In its first months the Court sat in crowded accommodation in the Parliament House, in other words, sharing accommodation with the Court of Session. However, it soon moved to splendid premises at 1 Grosvenor Crescent, with a view over St Mary’s Cathedral and its grounds, and it remained there until 2006. It initially had a large staff and required the whole building but in 1978 it was decided that there was room for the Lands Tribunal for Scotland to share the premises. Archie Elliott QC, the President of the Lands Tribunal, was appointed Chairman of the Court, with the judicial title of Lord Elliott. The sharing arrangement has continued to the present day. Lord Minginish is also President of the Lands Tribunal and the two bodies share premises although they operate as quite separate bodies. The Lands Tribunal deals mainly with urban matters. Broadly speaking, it deals with valuation of land, with the rights of the tenants of public sector landlords to buy their homes, and with the variation of restrictive title conditions.

In June 2006 both bodies were moved to share office premises at 126 George Street with a number of other Tribunals.

The history of the Court

The current work of the Court falls into three distinct categories: crofting, agricultural holdings and appeals. We can trace some broad aspects of the history of each. The Small Landholders Act of 1911 followed the work of the first Crofters Commission but it extended the rights initially given in respect of crofters to all Scottish landholders whose holdings were under £50 in rent or under 50 acres in extent. Looking back today, we tend to think of that as falling within the “crofting” jurisdiction although the Court still deals with smallholdings in some parts of the country. It was a jurisdiction dealing with very small farms. But in the crofting counties, at least, the small unit almost invariably had shares in common grazings. Many of the most difficult questions the Court has had to address have arisen from the unusual features given to rights in common grazings.

In the War years (1939 to 1945) the powers of the Court were increased under various Emergency Powers provisions. These were designed to ensure that farms were worked efficiently and Local Boards were set up with powers to eject inefficient farmers. The Court heard appeals from such bodies. It also had powers to compel use of land for agriculture and various powers in relation to assessment of compensation for rural lands compulsorily acquired. Most of these powers ended soon after the end of the War.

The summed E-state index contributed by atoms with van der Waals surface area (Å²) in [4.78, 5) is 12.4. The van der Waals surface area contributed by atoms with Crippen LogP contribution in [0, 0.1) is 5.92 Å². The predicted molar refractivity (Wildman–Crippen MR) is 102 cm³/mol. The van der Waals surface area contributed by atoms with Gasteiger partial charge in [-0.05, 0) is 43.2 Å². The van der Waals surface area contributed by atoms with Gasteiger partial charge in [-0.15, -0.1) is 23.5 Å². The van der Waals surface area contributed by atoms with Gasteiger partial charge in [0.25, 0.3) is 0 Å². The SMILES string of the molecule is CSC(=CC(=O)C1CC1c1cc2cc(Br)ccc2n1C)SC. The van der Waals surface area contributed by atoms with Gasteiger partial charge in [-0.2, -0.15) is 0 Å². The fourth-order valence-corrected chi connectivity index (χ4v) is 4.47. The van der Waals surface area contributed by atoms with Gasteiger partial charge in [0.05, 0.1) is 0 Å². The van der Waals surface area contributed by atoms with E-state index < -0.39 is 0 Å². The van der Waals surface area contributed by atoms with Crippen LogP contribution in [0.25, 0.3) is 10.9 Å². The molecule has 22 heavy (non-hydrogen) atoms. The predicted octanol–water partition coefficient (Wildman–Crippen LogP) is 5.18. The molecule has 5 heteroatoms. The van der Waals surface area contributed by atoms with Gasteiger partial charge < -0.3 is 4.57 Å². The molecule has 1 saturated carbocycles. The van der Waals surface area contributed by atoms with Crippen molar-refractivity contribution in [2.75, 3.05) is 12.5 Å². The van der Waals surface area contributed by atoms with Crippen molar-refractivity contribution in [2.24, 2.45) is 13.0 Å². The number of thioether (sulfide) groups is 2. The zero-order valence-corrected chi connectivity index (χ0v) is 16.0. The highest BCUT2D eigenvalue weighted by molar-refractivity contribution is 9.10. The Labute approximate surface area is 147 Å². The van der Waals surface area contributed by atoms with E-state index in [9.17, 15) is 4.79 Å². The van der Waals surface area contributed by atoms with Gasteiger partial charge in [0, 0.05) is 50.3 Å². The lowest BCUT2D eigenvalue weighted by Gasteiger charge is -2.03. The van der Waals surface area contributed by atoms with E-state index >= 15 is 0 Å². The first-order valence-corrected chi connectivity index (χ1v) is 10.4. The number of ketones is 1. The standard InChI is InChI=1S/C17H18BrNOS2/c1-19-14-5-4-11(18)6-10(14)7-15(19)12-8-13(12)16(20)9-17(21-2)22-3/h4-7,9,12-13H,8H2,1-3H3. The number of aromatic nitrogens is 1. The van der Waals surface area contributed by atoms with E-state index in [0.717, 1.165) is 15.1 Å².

In 1931 the jurisdiction of the Court was extended to give it a limited role dealing with bigger farms. But it was not until 1948 that the work of the Court in relation to the adjudicating on disputes relating to “holdings” grew to a significant level. The Agriculture (Scotland) Act of 1948 extended the jurisdiction but that Act was swallowed up in the Agricultural Holdings (Scotland) Act of 1949. It was under the latter that disputes in relation to ordinary tenanted holdings, including powers to deal with rights of succession, came before the Court although the main thrust of the statutory regime left most disputes to be dealt with by arbitration.

It later became clear that matters of succession were better dealt with by the ordinary Courts. They tended to involve ordinary questions of succession law rather than matters requiring agricultural expertise. Other areas were also removed from the Land Court and emphasis was placed on arbitration as the preferred method of resolution of agricultural disputes. Accordingly, despite the impact of the 1948 and 1949 Acts, the volume of work dealt with by the Court gradually fell after the War years and staff numbers were reduced.

In the years prior to 1955 the Land Court had a range of administrative functions as well as its judicial role. However, much crofting regulation had been in the hands of the Secretary of State; in other words, civil servants. There was little interest in crofting as it had become incapable of providing a living wage and levels of public support did not then make up the shortfall. Crofting was revitalised by the establishment of the new Crofters Commission. At that time the Court lost most of its administrative functions and its jurisdiction in relation to assignations and bequests of crofts and apportionment and regulation of common grazings. However, it was given power to hear appeals from certain decisions of the Crofters Commission and it continued to have a wide jurisdiction covering matters such as boundaries, status of land, rents and resumption. An important new provision in 1976 was that when land was resumed — that is, taken back from a crofter by the landlord — the crofter was not only entitled to compensation for loss of the use of the land but was entitled to half the development value. This, of course, was an important benefit even if land was just resumed for building a house. But in recent years it has become a valuable source of income for crofters fortunate enough to find their land required for mobile phone masts or wind-farms.

In 1976, crofters were also given a right to buy their crofts. The Court was given the jurisdiction to enforce this right and to determine any appropriate conditions and the price. This was in accordance with a statutory formula based on rent and it led to a practice of the Court commonly being asked to review rents whenever there was a purchase.

Modern developments

Although there had been periods when the Court was very busy, there was a time in the 1980s and 1990s when it was comparatively quiet. The work of the Divisional Court went on but serious legal issues were few. In the mid 1990s successive chairmen were reduced to drafting memos trying to persuade Parliament to increase the jurisdiction of the Court so as to make proper use of the facilities it provided. Times have changed!